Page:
There are 3 main types of surgery:
Mastectomy. This method involves the complete removal of the breast with a tumor. During the surgery or at a later date (in 12 to 24 months), surgeon can use silicone prosthesis or patient’s own tissues for breast reconstruction procedure.
Mastectomy with Preservation of the Skin. This type of surgeries is performed when it is necessary to remove the breast tissue but it is possible to save the breast skin. To replace the breast tissue, silicone prosthesis can be placed under the breast skin. This method is particularly preferred to reduce risks associated with the surgery (prophylactic mastectomy).
Breast-Protective Surgery. This method of surgery provides for removal of the tumor and the nearest breast tissues only. The objectives are:
To preserve the breast and its shape;
To ensure that psychological and physical damage done to the patient is minimal.
After the surgery, the patient receives 5 to 7 weeks of radiation therapy.
The following patients should NOT undergo breast protective surgeries:
- Those who have received radiation therapy to the breast and chest membrane;
- Patients who are pregnant;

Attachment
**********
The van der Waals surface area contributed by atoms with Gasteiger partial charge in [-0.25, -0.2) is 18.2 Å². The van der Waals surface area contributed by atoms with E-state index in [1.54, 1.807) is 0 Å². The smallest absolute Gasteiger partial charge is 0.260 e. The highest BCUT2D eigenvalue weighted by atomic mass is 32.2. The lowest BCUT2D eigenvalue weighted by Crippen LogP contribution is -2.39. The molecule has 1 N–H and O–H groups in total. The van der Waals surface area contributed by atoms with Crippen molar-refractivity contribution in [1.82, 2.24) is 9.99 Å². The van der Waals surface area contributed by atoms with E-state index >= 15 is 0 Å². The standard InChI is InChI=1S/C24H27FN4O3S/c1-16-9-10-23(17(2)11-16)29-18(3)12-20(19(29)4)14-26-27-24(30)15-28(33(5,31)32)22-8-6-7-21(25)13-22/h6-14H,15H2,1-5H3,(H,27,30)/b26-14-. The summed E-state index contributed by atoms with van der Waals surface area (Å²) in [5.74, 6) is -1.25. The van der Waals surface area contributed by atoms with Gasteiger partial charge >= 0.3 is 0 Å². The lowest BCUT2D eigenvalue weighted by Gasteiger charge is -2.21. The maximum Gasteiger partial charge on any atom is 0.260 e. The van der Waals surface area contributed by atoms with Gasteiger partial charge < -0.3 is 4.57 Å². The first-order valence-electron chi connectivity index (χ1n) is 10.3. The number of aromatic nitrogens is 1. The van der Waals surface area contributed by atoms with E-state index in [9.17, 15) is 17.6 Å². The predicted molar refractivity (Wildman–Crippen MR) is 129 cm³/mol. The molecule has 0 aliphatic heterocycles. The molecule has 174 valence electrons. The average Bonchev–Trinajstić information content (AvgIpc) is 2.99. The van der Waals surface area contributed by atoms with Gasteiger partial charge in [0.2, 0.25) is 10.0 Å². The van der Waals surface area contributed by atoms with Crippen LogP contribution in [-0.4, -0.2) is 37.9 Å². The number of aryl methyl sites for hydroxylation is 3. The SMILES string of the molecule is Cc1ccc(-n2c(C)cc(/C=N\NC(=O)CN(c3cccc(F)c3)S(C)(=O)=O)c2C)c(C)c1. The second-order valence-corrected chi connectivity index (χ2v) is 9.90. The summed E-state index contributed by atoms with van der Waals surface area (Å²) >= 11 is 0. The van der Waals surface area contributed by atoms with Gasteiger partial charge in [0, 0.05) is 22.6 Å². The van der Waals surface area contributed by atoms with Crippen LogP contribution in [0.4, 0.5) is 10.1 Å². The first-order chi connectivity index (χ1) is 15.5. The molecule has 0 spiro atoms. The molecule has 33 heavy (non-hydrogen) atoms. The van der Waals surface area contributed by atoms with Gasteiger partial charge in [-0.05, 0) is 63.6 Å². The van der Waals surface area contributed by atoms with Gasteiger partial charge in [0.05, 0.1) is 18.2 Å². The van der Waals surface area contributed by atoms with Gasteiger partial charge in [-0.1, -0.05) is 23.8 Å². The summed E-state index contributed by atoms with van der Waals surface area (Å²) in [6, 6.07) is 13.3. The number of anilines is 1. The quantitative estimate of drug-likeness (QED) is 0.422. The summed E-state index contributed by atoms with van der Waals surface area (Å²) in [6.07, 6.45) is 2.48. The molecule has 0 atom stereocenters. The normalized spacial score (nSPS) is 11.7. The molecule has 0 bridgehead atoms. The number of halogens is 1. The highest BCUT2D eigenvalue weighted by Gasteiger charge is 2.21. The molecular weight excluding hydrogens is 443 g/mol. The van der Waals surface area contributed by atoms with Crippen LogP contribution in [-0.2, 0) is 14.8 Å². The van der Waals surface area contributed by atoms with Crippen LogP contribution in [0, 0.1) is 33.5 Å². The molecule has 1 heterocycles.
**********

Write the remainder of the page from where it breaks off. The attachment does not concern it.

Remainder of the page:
- Those who have multifocal tumor within the breast;
- Patients diagnosed with malignant microcalcification or suspected of having the disease.
Cases that are specifically considered before recommendation of a surgery:
- Patients who have collagen vein diseases;
- Patients with tumors of considerable sizes;
- Patients whose breast size is insufficient;
- Patients with multifocal tumors which requires multiple cuts.
Protection of the Lymph Nodes
The first location where the breast cancer spreads is the underarm lymph nodes. During the tumor removal surgery, the nodes are removed even if cancer cells have not spread to the underarm area. However, it was also found that there are side effects after the treatment, including swelling of the arms, functional and/or emotional effects. Thus, the Sentinel Lymph Nodule Biopsy (SLNB), a new method of treatment, was developed. With this method, in a course of the surgery, the first lymph node (sentinel lymph node) is examined by means of a special dye and drugs. If abnormalities are detected, the lymph node is removed. Thus, a biopsy of a frozen section during the surgery allows determining whether or not cancer cells reached this lymph node. If the tumor has not spread to this lymph node, other lymph nodes are not removed. The purpose of such operations is to prevent any unnecessary surgical removal of healthy organs.
No need to completely remove the breast
There have been many developments in the surgical treatment of early phase breast cancer over the past 20 years. Today, in breast cancer surgery, there is generally no need to remove the whole breast. The breast has an important place in women’s perception of their sexual identity and body. The breast removal can be avoided by means of partial mastectomy, lumpectomy and quadrantectomy. However, in some cases, it may still be necessary to completely remove the breast.